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Google Changing Algorithm To Stop Pirated Content

Google recently announced that they will be changing their search algorithm to stop websites that were allowing their users to access pirated content. This is a response to the years of criticism Google has received from the entertainment industry. The new algorithm will knock material that is suspected of being pirated down in the search results.

Amit Singhal Google Vice President
According to Amit Singhal, Google’s senior vice president of engineering, their new system will use “removable notices,” or complaints from entertainment companies, that a website has received in the search results.  The new data point is being added to the approximately 200 other factors Google considers during search queries. As a result of this new system, websites that offer their users content that they can access and download legally will have higher ranking in the search engines than those that promote pirated content.

Amit Singhal said that this new algorithm should make it easier for Google users to find legal, high quality sources for their content. He said that Google is focusing on lowering the amount of copyright infringement of content on the Internet.

While Michael O’Leary, the senior executive president of the Motion Picture Association of America said “We are optimistic that Google’s actions will help steer consumers to the myriad legitimate ways for them to access movies and TV shows online,” he also said that they will be keeping a close eye on the development of Google’s new system.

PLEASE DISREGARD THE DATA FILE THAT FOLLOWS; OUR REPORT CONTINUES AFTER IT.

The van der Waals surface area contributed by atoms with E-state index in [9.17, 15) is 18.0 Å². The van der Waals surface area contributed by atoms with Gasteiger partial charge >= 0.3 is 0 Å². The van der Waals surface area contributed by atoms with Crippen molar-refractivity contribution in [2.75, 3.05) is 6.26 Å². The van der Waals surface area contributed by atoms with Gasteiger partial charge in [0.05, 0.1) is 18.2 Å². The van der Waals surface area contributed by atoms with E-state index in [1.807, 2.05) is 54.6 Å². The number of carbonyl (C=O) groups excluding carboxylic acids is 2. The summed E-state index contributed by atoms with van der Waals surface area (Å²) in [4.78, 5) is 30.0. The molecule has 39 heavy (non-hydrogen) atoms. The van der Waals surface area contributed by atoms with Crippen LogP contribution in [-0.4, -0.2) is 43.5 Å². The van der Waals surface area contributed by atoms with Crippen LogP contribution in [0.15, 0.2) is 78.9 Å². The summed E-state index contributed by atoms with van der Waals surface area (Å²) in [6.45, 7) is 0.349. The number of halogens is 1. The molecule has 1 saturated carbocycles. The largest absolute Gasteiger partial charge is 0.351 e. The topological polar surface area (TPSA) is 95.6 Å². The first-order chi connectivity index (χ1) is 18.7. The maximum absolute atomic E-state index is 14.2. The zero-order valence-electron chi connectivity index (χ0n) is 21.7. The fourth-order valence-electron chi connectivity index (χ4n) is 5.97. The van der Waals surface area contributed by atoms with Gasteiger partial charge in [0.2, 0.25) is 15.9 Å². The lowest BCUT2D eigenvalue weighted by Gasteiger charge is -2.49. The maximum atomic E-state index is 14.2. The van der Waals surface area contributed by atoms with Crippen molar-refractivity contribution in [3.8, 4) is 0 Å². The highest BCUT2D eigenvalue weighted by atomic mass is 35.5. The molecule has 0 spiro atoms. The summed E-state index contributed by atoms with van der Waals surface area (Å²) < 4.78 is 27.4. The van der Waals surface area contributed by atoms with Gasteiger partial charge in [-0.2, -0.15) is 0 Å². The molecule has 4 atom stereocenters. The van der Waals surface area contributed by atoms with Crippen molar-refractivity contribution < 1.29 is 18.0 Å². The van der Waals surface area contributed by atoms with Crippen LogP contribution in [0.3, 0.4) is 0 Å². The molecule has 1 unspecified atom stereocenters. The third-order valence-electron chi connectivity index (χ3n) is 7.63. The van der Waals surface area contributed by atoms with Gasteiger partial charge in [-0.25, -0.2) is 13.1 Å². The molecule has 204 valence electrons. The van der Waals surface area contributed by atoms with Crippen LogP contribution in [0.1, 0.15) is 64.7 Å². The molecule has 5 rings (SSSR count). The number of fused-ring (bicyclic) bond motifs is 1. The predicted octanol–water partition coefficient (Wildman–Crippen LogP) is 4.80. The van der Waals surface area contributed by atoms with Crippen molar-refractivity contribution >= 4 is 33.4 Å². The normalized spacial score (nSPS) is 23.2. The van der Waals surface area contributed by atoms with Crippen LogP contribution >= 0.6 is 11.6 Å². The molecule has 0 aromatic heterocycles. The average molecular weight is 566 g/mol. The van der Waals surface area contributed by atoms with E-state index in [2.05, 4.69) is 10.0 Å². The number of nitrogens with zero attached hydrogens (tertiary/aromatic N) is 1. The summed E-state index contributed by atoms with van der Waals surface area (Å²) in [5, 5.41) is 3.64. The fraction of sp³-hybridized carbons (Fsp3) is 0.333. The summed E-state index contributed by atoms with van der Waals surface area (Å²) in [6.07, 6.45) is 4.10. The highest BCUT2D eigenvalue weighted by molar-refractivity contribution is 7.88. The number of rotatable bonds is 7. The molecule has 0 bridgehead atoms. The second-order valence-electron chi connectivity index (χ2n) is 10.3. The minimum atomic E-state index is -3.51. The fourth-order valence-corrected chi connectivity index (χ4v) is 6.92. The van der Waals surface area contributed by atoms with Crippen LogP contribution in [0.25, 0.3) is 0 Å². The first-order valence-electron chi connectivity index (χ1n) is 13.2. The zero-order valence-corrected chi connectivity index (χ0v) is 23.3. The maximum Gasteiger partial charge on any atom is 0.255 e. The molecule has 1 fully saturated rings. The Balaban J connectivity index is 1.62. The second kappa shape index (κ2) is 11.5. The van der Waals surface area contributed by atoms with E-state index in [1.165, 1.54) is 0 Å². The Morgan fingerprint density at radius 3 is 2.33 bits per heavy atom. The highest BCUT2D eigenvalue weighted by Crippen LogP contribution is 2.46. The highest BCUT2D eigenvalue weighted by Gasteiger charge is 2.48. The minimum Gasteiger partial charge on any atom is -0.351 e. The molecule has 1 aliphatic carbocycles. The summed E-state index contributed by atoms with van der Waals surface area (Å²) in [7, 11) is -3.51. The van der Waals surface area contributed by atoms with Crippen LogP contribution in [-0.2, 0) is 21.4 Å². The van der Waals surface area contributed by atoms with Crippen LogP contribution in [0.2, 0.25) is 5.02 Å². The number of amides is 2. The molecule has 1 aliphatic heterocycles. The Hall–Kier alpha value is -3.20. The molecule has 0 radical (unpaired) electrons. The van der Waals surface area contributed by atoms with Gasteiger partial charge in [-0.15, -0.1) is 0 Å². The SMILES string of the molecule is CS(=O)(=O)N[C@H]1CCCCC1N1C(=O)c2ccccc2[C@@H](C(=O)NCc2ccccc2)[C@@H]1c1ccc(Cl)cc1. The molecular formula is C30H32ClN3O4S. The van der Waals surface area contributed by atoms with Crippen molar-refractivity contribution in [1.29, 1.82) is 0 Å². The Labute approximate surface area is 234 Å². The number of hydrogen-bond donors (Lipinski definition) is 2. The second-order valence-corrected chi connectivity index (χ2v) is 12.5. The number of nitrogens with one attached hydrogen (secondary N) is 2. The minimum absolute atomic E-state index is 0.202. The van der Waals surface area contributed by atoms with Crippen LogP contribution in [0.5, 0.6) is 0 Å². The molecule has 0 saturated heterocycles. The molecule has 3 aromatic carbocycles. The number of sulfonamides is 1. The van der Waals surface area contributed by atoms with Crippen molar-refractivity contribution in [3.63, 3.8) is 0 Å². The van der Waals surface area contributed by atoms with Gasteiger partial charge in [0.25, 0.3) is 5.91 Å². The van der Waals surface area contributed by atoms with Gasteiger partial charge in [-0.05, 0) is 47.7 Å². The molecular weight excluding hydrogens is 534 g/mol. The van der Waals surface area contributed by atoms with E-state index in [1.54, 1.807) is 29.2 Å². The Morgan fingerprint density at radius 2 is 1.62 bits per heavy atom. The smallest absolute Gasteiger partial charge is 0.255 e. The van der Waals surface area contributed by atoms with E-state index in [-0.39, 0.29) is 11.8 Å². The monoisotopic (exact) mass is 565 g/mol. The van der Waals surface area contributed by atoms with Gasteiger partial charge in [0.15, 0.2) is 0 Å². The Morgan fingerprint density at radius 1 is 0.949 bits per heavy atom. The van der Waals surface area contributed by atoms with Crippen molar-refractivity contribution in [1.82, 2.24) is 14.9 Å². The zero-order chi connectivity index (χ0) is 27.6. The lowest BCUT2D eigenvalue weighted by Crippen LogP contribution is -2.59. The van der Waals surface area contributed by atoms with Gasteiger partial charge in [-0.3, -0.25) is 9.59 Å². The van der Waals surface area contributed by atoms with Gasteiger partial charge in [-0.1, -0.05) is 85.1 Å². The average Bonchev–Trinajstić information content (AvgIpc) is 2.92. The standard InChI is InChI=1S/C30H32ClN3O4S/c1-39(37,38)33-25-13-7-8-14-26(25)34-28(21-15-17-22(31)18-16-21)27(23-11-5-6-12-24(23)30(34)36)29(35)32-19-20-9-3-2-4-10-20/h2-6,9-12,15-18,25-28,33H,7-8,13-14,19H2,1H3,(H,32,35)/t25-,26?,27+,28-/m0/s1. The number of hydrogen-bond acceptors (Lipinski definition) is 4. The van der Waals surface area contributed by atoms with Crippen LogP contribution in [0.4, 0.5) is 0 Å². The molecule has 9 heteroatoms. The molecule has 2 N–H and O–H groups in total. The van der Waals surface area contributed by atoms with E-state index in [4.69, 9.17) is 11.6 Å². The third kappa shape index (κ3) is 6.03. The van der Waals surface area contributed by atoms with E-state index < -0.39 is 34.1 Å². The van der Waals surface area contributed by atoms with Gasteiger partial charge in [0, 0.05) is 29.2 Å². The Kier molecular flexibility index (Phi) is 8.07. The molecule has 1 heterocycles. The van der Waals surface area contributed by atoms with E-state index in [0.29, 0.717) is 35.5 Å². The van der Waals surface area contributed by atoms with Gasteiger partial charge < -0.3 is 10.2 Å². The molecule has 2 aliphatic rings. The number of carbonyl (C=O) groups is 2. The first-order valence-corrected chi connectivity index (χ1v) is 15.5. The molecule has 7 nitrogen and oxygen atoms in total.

This seems like a strategic move on Google’s part to reconcile and differences they have had with The Entertainment Industry so they can open up their own content in the Google Play marketplace.

Singhal said that, “Since we re-booted our copyright removals over two years ago, we’ve been given much more data by copyright owners about infringing content online,” he wrote. “In fact, we’re now receiving and processing more copyright removal notices every day than we did in all of 2009 — more than 4.3 million URLs in the last 30 days alone.”

While lower rankings do not necessarily mean that represent that a copyright has actually been violated, Google has received 4.3 million copyright removal notices in the last 30 days. According to Singhal, this new algorithm will affect the ranking of some search results, Google will not be removing any pages from search results unless they receive a valid copyright removal notice from the rights owner..

Singhal added that Google will continue to campaign against copyright infringement and try to offer uploaders a method to protest a content removal.

Emily-Kate Niskey
Google Changing Algorithm To Stop Pirated Content
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